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Tyranny of Dragons in the marketing department
Posted by Tobold's Blog [HTML][XML][PERM][FULL] on 14 April 2014, 1:55 pm
So 5th edition Dungeons & Dragons will be out this year, and a bit like a World of Warcraft pre-expansion patch there is a huge D&D marketing campaign in the build-up to the release, called Tyranny of Dragons. If you are playing D&D in any sort of "official" setting, you'll be fighting the Cult of the Dragon. So far, so good.

But if you want to see an example of how heavy-handed it can get if you want to move an existing campaign onto the current marketing train, you don't need to go further than PAX East, where Acquisitions Incorporated played their public D&D game. I found the introduction of the Cult of the Dragon rather badly done. The DM had to bend the rules quite a lot to give the enemies a surprise round, because the narrative didn't even talk of an immediate ambush. The heroes walk out of a tavern, there are guys standing there, so from that point on, if a combat breaks out, why would anybody have a surprise round? And don't tell me that the DM didn't fudge dice there to get to that neat situation where everybody but the group leader was down before anybody could act.

So, yes, I understand the requirements of the marketing department to introduce their new material. But they way they did it really wasn't elegant. It sure served the purpose of establishing the Cult as "the enemy", but as I player I would have felt railroaded there.
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Weekend recommendation
Posted by Tobold's Blog [HTML][XML][PERM][FULL] on 12 April 2014, 3:16 am
Blackguards is on sale on Steam for $19.99. I've been playing for several hours yesterday, and found the game quite interesting. Definitively not for everybody, because the turn-based hex tactical combat is hard, and character creation and development system is even harder. But every single battle in the game is carefully set up, and frequently has special conditions that make each fight quite unique. And the character system allows for any weird combination you can think of, for example my main character is an archer with healing spells and buffs.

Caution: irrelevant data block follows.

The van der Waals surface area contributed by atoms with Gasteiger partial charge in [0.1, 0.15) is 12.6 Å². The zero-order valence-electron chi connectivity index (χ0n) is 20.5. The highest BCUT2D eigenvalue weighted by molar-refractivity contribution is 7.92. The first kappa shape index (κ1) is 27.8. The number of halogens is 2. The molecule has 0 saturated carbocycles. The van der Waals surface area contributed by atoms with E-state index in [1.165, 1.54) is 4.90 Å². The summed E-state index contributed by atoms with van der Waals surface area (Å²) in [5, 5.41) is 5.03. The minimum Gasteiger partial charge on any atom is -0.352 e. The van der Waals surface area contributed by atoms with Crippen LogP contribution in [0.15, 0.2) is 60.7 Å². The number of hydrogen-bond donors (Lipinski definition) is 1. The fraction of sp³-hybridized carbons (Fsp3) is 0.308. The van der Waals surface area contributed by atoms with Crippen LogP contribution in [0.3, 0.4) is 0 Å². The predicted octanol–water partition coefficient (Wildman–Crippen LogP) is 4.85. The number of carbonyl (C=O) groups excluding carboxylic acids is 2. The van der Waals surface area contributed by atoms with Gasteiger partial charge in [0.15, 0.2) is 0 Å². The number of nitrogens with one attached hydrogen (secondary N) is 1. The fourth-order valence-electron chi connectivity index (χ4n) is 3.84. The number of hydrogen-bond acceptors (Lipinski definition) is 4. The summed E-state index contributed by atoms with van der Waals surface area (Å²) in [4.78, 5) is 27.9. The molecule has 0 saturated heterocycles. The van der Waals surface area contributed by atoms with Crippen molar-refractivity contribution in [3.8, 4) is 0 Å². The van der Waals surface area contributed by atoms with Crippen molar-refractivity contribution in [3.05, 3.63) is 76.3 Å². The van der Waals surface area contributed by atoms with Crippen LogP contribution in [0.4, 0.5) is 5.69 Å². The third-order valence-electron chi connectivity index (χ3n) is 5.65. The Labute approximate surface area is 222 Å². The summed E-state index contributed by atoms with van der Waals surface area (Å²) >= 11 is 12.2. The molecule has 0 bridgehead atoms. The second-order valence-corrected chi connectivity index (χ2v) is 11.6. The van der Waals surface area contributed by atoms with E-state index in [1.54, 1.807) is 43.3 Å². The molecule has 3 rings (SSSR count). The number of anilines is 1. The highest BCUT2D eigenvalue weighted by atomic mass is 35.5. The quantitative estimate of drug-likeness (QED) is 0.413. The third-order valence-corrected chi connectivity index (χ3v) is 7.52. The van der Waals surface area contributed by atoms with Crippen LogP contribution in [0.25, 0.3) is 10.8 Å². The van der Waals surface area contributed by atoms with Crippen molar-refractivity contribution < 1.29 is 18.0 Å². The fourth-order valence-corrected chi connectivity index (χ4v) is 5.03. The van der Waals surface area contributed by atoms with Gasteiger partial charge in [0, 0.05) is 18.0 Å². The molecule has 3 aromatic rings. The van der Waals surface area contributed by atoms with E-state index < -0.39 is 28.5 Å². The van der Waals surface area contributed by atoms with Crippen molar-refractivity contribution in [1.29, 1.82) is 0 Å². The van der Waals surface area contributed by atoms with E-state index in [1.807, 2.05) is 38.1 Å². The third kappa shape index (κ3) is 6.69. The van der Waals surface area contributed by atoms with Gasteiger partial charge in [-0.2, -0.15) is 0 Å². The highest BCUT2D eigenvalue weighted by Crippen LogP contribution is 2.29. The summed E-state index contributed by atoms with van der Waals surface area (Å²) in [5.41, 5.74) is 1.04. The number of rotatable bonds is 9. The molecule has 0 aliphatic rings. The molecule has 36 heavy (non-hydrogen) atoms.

Be warned that this is not a casual game. Also, depending on how you skill your characters you can easily end up with having taken too many abilities with too low scores, which will then make combat feel rather random, as you only hit half of the time. Concentrating on a few things fixes that. Overall an excellent game if you love turn-based tactical fantasy combat and don't mind having to think while you play.
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How important is the character creation tool for you?
Posted by Tobold's Blog [HTML][XML][PERM][FULL] on 11 April 2014, 3:18 am
In a first-person view game, you don't see your character at all, or at best his arms. In a third-person view game your character is on the screen all the time, but you only see him from the back, and usually you are concentrated on what is in front of him. Only in more passively controlled games, like The Sims, do you really get a good look at your character. So when I was reading about the incredible character creation tool of Black Desert, a Korean MMORPG, I wondered whether that was really so important to MMORPG players. Yes, you can modify individual strands of hair of your avatar in that game, but isn't all that detail ultimately lost when playing the game? Have a look at the final characters in that video: After hours of creation you end up with a bunch of same-ish looking people.

That isn't to say that you can't make good character creation tools in MMORPGs. City of Heroes was exemplary in that you could make very different looking characters with the tools provided. But in that case the costume was part of the creation process, while in many other MMORPGs the look of your armor depends on the gear you found. As clothes make out a major part of your look, the character creation tool in those games is then often full of sliders which don't do much. Do you want your nose to be a centimeter longer, or your cheek bones a bit higher? Or do you simply not care, because once he is in the game, nobody is going to notice those minute details on your character?

Games like World of Warcraft or Wildstar at least have a wide variety of very different looking races on offer. Nobody is going to confuse your pink pigtailed gnome with your troll, or your chua with your mechari. Other games, like Black Desert or The Elder Scrolls Online, stick to humans, and that limits how different two characters can look from each other. As long as your character isn't wearing a helmet, hair style and color is still quite a visible difference. But the length of your eyelashes or diameter of your biceps you took hours to plan in detail risks to be completely unnoticeable to the world.